War And Peace: Sound Effect, Episode 68
This week on Sound Effect we present stories of war and peace.
Naval Base Kitsap-Bangor has what may be the highest concentration of nuclear warheads at a single site in the world, according to the Federation of American Scientists. And in neighboring Poulsbo, activists under the banner of “Ground Zero” don’t want you to forget it. Tom Rodgers is committed to direct action against the base, and guesses he’s been arrested four times in the process. But his background is unusual for an anti-nuclear crusader: He used to be a naval officer himself, at one point deployed on a nuclear-armed sub. He talks about his long journey to activism with Gabriel Spitzer.
Translating The Enemy
There are many different kinds of military service, but Vanessa Davids says they don’t all get equal recognition. She served in Iraq as an Arabic translator, at times translating gruesome details of intercepted voice and video recordings. The work gave her a dark perspective on the human condition, and by the time she finished her deployment she had bottled up a lot of stress and trauma. And yet, she found that as a woman and as a vet serving mainly behind the lines, her service was often overlooked. Hear her describe what it’s like to emerge from some horrific experiences, and yet have no one to talk to about it.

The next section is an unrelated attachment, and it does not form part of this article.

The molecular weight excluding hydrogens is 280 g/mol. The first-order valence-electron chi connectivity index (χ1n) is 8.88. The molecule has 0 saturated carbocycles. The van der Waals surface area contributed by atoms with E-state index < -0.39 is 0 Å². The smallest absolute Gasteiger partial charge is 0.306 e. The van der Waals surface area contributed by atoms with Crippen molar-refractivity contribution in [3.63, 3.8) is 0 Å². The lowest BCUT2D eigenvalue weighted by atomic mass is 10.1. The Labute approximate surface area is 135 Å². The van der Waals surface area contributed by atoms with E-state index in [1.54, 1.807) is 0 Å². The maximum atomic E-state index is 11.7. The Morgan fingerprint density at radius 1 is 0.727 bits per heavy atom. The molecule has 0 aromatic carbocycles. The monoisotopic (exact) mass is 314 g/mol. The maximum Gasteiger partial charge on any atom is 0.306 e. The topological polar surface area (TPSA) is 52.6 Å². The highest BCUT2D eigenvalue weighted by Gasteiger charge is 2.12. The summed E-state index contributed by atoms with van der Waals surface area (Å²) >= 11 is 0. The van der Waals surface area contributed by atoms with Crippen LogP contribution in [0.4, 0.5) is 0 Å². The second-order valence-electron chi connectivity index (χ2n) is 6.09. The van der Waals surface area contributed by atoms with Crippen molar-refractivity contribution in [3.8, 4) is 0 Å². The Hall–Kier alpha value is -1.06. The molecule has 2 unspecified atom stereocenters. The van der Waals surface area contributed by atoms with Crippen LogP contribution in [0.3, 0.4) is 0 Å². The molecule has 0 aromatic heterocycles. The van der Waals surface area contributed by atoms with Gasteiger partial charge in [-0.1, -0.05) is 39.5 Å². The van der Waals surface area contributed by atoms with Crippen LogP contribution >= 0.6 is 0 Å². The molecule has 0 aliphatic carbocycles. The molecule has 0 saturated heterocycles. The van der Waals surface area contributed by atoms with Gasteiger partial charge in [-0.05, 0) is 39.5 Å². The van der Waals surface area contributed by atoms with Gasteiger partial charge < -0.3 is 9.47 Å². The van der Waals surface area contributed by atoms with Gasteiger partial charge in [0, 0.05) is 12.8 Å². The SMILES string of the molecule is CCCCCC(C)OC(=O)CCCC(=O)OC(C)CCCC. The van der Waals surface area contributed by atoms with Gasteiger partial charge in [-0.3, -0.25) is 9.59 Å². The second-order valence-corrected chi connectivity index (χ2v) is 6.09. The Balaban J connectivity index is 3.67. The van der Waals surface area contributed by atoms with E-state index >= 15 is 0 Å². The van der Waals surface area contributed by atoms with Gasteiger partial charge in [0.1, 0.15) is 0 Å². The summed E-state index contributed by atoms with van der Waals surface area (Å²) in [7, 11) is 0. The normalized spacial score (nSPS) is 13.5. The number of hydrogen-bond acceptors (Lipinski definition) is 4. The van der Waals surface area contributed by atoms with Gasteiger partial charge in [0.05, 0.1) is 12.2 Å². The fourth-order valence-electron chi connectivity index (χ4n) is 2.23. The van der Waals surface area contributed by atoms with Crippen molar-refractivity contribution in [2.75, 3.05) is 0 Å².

Imagine for a moment how World War II might have played out differently, if Hitler had access to nuclear weapons. The Nazis did in fact have a nuclear program, which hinged on the availability of a crucial ingredient called heavy water. This stuff was made in a remote factory in Norway, which Seattle author Neal Bascomb calls a “Winter Fortress,” in his book by that name. Bascomb tells us how a team of hardy Norwegian commandos faced nearly impossible odds to sneak into the facility, place a series of bombs, and blow up Hitler’s atomic dreams.
Roll On, Columbia
“Dust Bowl Troubadour” Woodie Guthrie is one of the great creators of protest music in American history. His pro-peace and anti-Fascist songs set the stage for generations of antiwar music. We learn about Guthrie’s Northwest chapter from a new book by KEXP DJ Greg Vandy. It details how Guthrie wrote a song per day for weeks, trumpeting the Grand Coulee dam and the flowering of Central Washington.
From Doctor To Hostage To Refugee
In Iraq, Dr. Faried Alani helped put back together patients who had endured horrors. As an orthopedic surgeon, he had to put some distance between himself and the violence that landed so many people in his operating room: He had to think like “a mechanic,” in order be effective. That changed after he himself got caught up in the violence, when he was beaten, abducted and held for ransom by militants. Now Alani has resettled with his family in the Seattle area, where he savors moments of peace he never had access to in his war-torn homeland. He shared his story with Gabriel Spitzer.
Sound Effect is your weekly tour of ideas, inspired by the place we live. The show is hosted by KPLU's Gabriel Spitzer.